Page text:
Several months ago, I started the blog “72 Hour Hold” out of desperation to save my own life. My experience as a childhood sexual abuse victim had caught up with me. I thought I could outrun it. I was wrong.
There seems to be a half-life for abuse — for the men I’ve been around, it explodes out of them in their 40s or 50s. I was 45.
Two years on, life has drastically improved. Thankfully. But there’s more to discover about trauma. A lot more.
If you’ve read my blog, you know I was kidnapped and sexually abused when I was 4. You can read that story here. One of the things we know about a traumatic event such as abduction and sexual abuse is that it rewires the human brain. When you’re as young as I was, mental health professionals tack on the word “developmental” to describe your condition.
That word is important because it means that the trauma affects, impacts and inflects the victim’s childhood development. It’s a disability.
Why am I sharing all this? Because the most severe effect trauma had on me was to make me believe that something was already wrong with me before that man kidnapped me. Indeed, my core belief is that he kidnapped and abused me because I was defective.
The notion of “being defective” is a difficult one to explain. That’s precisely the point, however. There is no sense-making of what happened to me, and it’s that beyond-making-sense element to the abuse that I’m trying to articulate. Trauma affected me at a cellular level. At a soul level. Everything I did and said from that day was drenched in the self-belief that I was broken. And whenever anything went wrong, or I made a mistake, I felt like it was what I deserved.
When my friend handed me a mini bottle of rum in seventh grade, I took it. Alcohol was the only thing that did anything to relieve my defective brain. For 20 years, I would use alcohol and drugs to treat my post-traumatic stress disorder (PTSD) symptoms.
And they worked beautifully. But as any addict knows, the drugs eventually turn on you. For me, at 32 years old, I simply couldn’t get drunk anymore. And the pain pills became too difficult to get (plus they made me wicked constipated). I got really depressed and ended up in rehab. Thankfully, I got sober, and getting rid of the drugs and alcohol saved my life.
Since that time, I’ve attended Alcoholics Anonymous (AA) meetings several times a week. It saved my life, and everything good in my life is because of AA. Still, living with addiction is difficult. What’s most difficult about being an addict, in my opinion, is the way addiction can turn on you in an instant. This often requires a doubling down on recovery — more meetings, more work with a sponsor, that sort of thing.
When my PTSD symptoms became severe in 2017, I doubled down on AA as I was taught to do. It was the first time AA didn’t work, and I felt the bottom drop out of my life. What’s worse, I felt defective for this. I felt like I wasn’t doing it right, that something was really wrong with me. Thankfully, I met some amazing people who had also experienced trauma, and they pointed me in the right direction.
Later, after I got into trauma therapy, I found myself in an awkward position: AA didn’t work on my trauma, and trauma therapy didn’t work on addiction. The two communities — recovery and trauma therapy — have trouble talking to each other. The recovery community’s answer to trauma: “work the program harder.” The trauma therapy’s answer to addiction: “maybe try not doing that addictive behavior? It’s clearly not working for you.” The gap between trauma and recovery leaves someone like me in a tricky, even dangerous position. Things are changing, however. I’m lucky to currently have an AA sponsor and a therapist who are both helping me. They support the work I’m doing in both places, and we talk about how the two kinds of work come together.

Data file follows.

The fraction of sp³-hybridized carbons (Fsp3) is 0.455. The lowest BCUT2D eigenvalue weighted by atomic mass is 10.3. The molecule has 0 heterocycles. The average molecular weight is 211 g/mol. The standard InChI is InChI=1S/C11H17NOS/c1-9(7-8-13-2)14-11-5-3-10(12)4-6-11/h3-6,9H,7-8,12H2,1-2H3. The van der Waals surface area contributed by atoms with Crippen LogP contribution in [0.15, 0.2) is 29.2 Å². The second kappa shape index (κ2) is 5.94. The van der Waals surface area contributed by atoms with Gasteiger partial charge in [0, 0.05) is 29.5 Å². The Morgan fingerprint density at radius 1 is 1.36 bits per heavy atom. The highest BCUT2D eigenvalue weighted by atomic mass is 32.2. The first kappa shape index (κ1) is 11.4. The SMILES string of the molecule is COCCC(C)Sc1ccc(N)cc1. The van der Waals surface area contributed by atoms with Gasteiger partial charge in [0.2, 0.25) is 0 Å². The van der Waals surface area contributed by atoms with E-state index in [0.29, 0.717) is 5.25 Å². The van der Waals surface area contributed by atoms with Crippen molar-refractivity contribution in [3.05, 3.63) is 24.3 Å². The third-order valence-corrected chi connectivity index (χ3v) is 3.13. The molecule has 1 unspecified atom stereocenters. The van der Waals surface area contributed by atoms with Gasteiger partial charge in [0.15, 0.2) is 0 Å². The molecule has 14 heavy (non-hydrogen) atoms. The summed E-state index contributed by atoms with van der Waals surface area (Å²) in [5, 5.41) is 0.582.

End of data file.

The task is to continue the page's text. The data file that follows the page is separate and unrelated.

What I’m struggling to get at is how trauma affects everything that comes after it. And the really nasty trick is that trauma makes you think that the traumatic event is your fault, that you’re defective. And that feeling of being defective, unfortunately, is reinforced by the siloed understanding we have of trauma and addiction. It’s difficult to put your trust into a therapeutic modality that fundamentally misunderstands something so obviously connected to your condition. How can you trust an AA sponsor who is not trauma-informed? How can you trust a trauma therapist who really doesn’t understand addiction?
For me, I know my addiction comes out of my trauma. Sure, I have a genetic predisposition toward addiction, given my family tree, but my life happened the way my life happened. I was abused at 4 years old. That abuse affected everything that would come after. That abuse undermined my self-belief. That abuse made me believe I did something wrong. That abuse made me believe I was defective. Of course, I drank. Of course, I used drugs. You cannot ignore the correlation between the two. (I should say that not all addicts have experienced trauma, and not all trauma survivors experience addiction.)
Things are changing, getting better. We’re learning. But we need to treat both addiction and trauma as correlative medical problems, and we need to get those who struggle with them medical help. I’m mindful of how fortunate I’ve been to get the help I need. So many people don’t get help through no fault of their own.
We have a system that makes it impossible for many people to get the help they need. And people who have no idea what it’s like to live with trauma and addiction get to decide who gets what, and for how much, when it comes to help.
Our voices are only going to get louder.